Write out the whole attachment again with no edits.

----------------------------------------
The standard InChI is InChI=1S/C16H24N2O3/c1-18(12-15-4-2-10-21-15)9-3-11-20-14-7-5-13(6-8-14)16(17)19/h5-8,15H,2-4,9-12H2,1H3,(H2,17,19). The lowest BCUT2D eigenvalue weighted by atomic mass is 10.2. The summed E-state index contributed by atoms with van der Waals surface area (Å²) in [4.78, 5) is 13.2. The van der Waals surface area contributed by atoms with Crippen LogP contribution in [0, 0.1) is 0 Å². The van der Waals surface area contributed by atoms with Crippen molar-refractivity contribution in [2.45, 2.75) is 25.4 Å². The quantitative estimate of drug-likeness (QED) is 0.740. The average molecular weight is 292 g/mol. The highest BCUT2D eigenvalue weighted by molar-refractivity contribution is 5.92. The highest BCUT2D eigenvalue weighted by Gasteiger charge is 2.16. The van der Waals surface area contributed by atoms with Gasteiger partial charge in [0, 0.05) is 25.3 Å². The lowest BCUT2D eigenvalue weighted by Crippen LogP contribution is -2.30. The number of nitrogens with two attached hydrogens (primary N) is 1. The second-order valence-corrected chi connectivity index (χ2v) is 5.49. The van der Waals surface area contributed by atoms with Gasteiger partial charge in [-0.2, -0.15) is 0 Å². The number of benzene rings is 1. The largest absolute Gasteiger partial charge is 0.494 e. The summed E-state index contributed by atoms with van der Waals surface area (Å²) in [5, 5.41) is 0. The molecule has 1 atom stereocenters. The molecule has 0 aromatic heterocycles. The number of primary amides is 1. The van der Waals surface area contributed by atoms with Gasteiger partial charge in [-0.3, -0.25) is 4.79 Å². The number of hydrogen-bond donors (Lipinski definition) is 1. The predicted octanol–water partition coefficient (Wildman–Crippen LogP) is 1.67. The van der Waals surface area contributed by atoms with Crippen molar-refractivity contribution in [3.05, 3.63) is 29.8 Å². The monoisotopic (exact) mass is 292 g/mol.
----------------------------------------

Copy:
The standard InChI is InChI=1S/C16H24N2O3/c1-18(12-15-4-2-10-21-15)9-3-11-20-14-7-5-13(6-8-14)16(17)19/h5-8,15H,2-4,9-12H2,1H3,(H2,17,19). The lowest BCUT2D eigenvalue weighted by atomic mass is 10.2. The summed E-state index contributed by atoms with van der Waals surface area (Å²) in [4.78, 5) is 13.2. The van der Waals surface area contributed by atoms with Crippen LogP contribution in [0, 0.1) is 0 Å². The van der Waals surface area contributed by atoms with Crippen molar-refractivity contribution in [2.45, 2.75) is 25.4 Å². The quantitative estimate of drug-likeness (QED) is 0.740. The average molecular weight is 292 g/mol. The highest BCUT2D eigenvalue weighted by molar-refractivity contribution is 5.92. The highest BCUT2D eigenvalue weighted by Gasteiger charge is 2.16. The van der Waals surface area contributed by atoms with Gasteiger partial charge in [0, 0.05) is 25.3 Å². The lowest BCUT2D eigenvalue weighted by Crippen LogP contribution is -2.30. The number of nitrogens with two attached hydrogens (primary N) is 1. The second-order valence-corrected chi connectivity index (χ2v) is 5.49. The van der Waals surface area contributed by atoms with Gasteiger partial charge in [-0.2, -0.15) is 0 Å². The number of benzene rings is 1. The largest absolute Gasteiger partial charge is 0.494 e. The summed E-state index contributed by atoms with van der Waals surface area (Å²) in [5, 5.41) is 0. The molecule has 1 atom stereocenters. The molecule has 0 aromatic heterocycles. The number of primary amides is 1. The van der Waals surface area contributed by atoms with Gasteiger partial charge in [-0.3, -0.25) is 4.79 Å². The number of hydrogen-bond donors (Lipinski definition) is 1. The predicted octanol–water partition coefficient (Wildman–Crippen LogP) is 1.67. The van der Waals surface area contributed by atoms with Crippen molar-refractivity contribution in [3.05, 3.63) is 29.8 Å². The monoisotopic (exact) mass is 292 g/mol.